Wednesday, January 3, 2024

Taligent’s Guide to Designing Programs

David Goldsmith (1994, PDF, via Hacker News):

If you browse the computer section of any technical bookstore, you’ll find many good books offering advice on how to do object-oriented design—books dealing both with general design principles and with design principles specific to C++. Why then does the industry need another book, one targeted not only to a specific language (C++), but to a specific system?

My experience has been that object-oriented design is best learned from using it to actually build systems. The style guidelines and design rules in Taligent’s Guide to Designing Programs come from years of that kind of experience, building large object-oriented C++ systems in the Taligent@ environment. If you plan to develop for Taligent environments, this book will provide you with an understanding of the philosophy underlying Taligent’s designs, and the way in which to fit your own work into Taligent’s environments. If your interest is simply in object-oriented design and C++, then my hope is that this book will benefit you by showing the experiences of one company.

This book grew from an internal style guide I wrote, which Taligent uses to develop its products, to train engineers, and to orient Taligent early developers to the Taligent system. These guidelines, like most, are based partly on empirical heuristics, and partly on principles. Although the focus has always been specifically on the writing of Taligent software, much of what we have learned is applicable riot only to Taligent, but to any C++ system.

Goldsmith worked at Taligent after leading the MacApp framework. Taligent the operating system was a failure, and Erich Ringewald left Pink to design BeOS, but many of the pieces of Taligent live on:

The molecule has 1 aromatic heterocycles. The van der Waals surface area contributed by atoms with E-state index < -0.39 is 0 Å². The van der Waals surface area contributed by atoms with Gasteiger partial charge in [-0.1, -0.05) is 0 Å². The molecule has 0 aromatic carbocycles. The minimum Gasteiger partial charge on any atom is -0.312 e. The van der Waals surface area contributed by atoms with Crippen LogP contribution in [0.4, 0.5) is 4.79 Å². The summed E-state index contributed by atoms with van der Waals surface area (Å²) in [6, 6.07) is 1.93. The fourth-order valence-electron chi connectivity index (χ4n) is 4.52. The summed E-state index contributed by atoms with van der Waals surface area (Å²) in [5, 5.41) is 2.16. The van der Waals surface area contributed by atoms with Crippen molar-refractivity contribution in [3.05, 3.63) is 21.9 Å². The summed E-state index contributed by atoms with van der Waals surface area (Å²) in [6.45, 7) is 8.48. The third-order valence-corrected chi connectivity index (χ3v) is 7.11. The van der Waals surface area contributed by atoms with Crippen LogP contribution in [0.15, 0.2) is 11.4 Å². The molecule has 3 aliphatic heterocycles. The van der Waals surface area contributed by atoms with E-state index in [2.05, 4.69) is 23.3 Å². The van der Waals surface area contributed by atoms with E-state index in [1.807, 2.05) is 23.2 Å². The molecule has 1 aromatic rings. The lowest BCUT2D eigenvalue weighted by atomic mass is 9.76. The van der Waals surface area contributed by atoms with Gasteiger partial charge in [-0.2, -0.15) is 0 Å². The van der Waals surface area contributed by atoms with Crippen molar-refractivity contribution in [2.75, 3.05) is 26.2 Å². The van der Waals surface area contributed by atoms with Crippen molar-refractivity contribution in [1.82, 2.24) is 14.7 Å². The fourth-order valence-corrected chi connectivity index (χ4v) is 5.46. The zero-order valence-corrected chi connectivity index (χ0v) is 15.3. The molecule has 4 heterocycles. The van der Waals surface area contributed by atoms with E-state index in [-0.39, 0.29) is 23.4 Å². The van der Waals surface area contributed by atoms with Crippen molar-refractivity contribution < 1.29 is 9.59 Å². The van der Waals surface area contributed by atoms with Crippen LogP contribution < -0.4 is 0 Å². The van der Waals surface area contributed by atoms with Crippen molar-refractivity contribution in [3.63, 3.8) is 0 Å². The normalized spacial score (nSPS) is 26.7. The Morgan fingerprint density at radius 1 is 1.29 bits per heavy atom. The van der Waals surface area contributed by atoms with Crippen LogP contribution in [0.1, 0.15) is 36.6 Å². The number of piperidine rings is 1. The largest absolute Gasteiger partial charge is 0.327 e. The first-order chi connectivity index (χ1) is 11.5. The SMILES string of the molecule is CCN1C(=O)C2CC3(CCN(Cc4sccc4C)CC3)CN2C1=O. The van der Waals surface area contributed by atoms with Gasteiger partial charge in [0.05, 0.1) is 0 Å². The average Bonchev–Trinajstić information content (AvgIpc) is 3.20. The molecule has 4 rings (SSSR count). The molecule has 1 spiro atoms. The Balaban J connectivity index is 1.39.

Fairly quickly, the management of IBM and Taligent came to a realization: Java was missing international support. But Taligent had great international technology, talented engineers--including Dr. Mark Davis, president of the Unicode Consortium--and a location about 100 meters from Sun’s JavaSoft division in Cupertino, California. Thus, a partnership was born: IBM arranged for Taligent’s Text and International group to contribute international classes to Sun’s Java Development Kit, making Java powerful enough for real-world business applications.

For JDK 1.1, Taligent provided the new java.text package, plus a number of new classes in java.util. This included Format and all its subclasses for formatting dates, times, numbers and messages; Collator, for language-sensitive string sorting; and BreakIterator, for determining line, word, and sentence boundaries in Unicode text. In java.util, Taligent contributed parts of ResourceBundle, as well as the Calendar and TimeZone classes (which provide flexible, international-friendly date and time support). In addition, IBM contributed a large collection of locale data from their National Language Technical Center in Toronto.

This was then ported to C++ and became the ICU project.

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